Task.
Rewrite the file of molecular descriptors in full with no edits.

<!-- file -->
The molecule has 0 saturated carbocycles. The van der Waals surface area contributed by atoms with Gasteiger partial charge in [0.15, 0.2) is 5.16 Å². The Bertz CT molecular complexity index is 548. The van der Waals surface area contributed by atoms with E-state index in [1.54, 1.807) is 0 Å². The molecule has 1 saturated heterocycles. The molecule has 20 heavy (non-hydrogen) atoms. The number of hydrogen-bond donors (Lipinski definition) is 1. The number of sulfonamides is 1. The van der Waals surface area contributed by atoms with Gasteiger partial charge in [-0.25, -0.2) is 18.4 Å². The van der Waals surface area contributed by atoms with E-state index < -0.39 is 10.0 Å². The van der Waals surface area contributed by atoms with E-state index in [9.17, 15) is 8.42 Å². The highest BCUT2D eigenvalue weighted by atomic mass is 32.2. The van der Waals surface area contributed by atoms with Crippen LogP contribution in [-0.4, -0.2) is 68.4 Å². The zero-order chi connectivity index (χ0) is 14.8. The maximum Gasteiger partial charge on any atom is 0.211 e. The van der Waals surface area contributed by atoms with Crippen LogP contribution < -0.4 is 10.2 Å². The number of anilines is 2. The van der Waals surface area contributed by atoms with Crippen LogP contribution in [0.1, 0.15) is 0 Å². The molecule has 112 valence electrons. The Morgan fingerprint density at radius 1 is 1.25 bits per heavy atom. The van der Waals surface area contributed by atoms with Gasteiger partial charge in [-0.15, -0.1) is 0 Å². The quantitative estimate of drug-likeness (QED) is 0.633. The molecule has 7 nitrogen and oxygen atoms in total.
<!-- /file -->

The molecule has 0 saturated carbocycles. The van der Waals surface area contributed by atoms with Gasteiger partial charge in [0.15, 0.2) is 5.16 Å². The Bertz CT molecular complexity index is 548. The van der Waals surface area contributed by atoms with E-state index in [1.54, 1.807) is 0 Å². The molecule has 1 saturated heterocycles. The molecule has 20 heavy (non-hydrogen) atoms. The number of hydrogen-bond donors (Lipinski definition) is 1. The number of sulfonamides is 1. The van der Waals surface area contributed by atoms with Gasteiger partial charge in [-0.25, -0.2) is 18.4 Å². The van der Waals surface area contributed by atoms with E-state index < -0.39 is 10.0 Å². The van der Waals surface area contributed by atoms with E-state index in [9.17, 15) is 8.42 Å². The highest BCUT2D eigenvalue weighted by atomic mass is 32.2. The van der Waals surface area contributed by atoms with Crippen LogP contribution in [-0.4, -0.2) is 68.4 Å². The zero-order chi connectivity index (χ0) is 14.8. The maximum Gasteiger partial charge on any atom is 0.211 e. The van der Waals surface area contributed by atoms with Crippen LogP contribution < -0.4 is 10.2 Å². The number of anilines is 2. The van der Waals surface area contributed by atoms with Crippen LogP contribution in [0.1, 0.15) is 0 Å². The molecule has 112 valence electrons. The Morgan fingerprint density at radius 1 is 1.25 bits per heavy atom. The van der Waals surface area contributed by atoms with Gasteiger partial charge in [-0.15, -0.1) is 0 Å². The quantitative estimate of drug-likeness (QED) is 0.633. The molecule has 7 nitrogen and oxygen atoms in total.